Joko Widodo on course to win Indonesia’s election

Joko Widodo appears to have outpaced rival Prabowo Subianto in Wednesday’s highly anticipated presidential election in Indonesia.

Indonesia is holding polls with nearly 200 million voters on 17,000 islands in one day and casting five separate votes.

Early polls suggest ballots put Jokowi on around 55% of the vote, with Prabowo winning around 44%. “Quick counts” are conducted by a variety of credible polling agencies and have proved reliable in the past. Final official results will be announced by May 22.

Most pre-election opinion polls had given Jokowi a double-digit lead, despite criticism from analysts and former supporters who claim he has failed to deliver on issues such as human rights and compromised his values of pluralism to score political points.

The 67-year-old Subianto, who warned of street protests and legal challenges if he lost — insisted that he was Indonesia´s next leader, without citing specific evidence.

“We will not use illegal tactics because we have won,” Subianto said.

“For those who defended (my rivals), I´m still going to defend you. I´m the president of all Indonesians,” he added.

Subianto, who has long had his eye on the country´s top job, lost to Widodo in 2014 and then mounted an unsuccessful legal challenge to the election.

In the parliamentary elections, Widodo’s ruling Indonesian Democratic Party for Struggle (PDI-P) looked to be headed for marginally its biggest haul of seats since the country’s first new era democratic elections in 1999, thanks almost entirely to the popular president’s coat-tails.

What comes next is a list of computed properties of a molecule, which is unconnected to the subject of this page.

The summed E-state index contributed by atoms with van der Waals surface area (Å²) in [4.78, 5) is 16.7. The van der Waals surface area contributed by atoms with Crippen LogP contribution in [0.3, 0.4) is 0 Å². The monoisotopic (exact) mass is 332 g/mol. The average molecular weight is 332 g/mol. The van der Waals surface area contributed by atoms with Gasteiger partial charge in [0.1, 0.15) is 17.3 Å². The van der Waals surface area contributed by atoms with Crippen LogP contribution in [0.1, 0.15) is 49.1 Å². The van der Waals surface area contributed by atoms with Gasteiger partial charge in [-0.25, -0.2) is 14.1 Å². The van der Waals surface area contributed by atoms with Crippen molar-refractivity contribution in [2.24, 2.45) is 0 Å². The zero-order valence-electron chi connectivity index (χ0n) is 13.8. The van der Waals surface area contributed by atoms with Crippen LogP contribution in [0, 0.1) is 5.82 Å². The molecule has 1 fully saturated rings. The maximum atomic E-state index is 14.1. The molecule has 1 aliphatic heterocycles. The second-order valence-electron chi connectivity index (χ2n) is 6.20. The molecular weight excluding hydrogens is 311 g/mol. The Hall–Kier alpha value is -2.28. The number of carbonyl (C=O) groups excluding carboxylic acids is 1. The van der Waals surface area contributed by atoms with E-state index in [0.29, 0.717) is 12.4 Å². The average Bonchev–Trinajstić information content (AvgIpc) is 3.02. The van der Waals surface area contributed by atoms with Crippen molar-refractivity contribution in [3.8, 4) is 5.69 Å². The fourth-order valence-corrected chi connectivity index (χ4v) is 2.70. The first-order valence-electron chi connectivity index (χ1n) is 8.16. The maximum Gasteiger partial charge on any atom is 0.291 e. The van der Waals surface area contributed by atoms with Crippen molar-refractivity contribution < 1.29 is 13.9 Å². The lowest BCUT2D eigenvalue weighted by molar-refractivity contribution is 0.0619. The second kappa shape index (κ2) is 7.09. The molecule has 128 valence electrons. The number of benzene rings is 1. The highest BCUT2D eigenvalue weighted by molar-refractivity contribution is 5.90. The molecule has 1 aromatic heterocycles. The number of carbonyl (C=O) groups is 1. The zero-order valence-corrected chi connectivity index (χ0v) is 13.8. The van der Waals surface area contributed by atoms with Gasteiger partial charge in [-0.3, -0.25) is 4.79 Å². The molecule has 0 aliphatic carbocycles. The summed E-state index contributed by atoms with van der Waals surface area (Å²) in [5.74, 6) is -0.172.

In a statement, Wednesday, Jowoki acknowledged he had seen the initial results, but cautioned supporters to “be patient” and wait for the official count.

Opposition party leader Prabowo, meanwhile, appeared to dispute the early “quick counts,” arguing that alternative polls conducted by his own team had placed him in the lead.

Addressing supporters Wednesday, the former general asked supporters to “remain calm” and to continue to watch the results emerge.

Indonesians were actually asked to cast five ballots for the president and vice-president, for members of the 575-seat House of Representatives, for the Regional Representative Council (or Senate), provincial legislators, and district and city councils.

Polling began at 7 a.m. local time and voters had until 1 p.m. to cast their ballots before polls closed and the counting started.

Organising the world’s third largest democracy would go off without a hitch was a logistical nightmare, with election workers travelling to remote islands and mud huts by any means to take the ballot boxes within range of every voter.

Some 192.8 million people were eligible to vote across the archipelago’s 17,000 islands in what is the world’s biggest direct presidential election.

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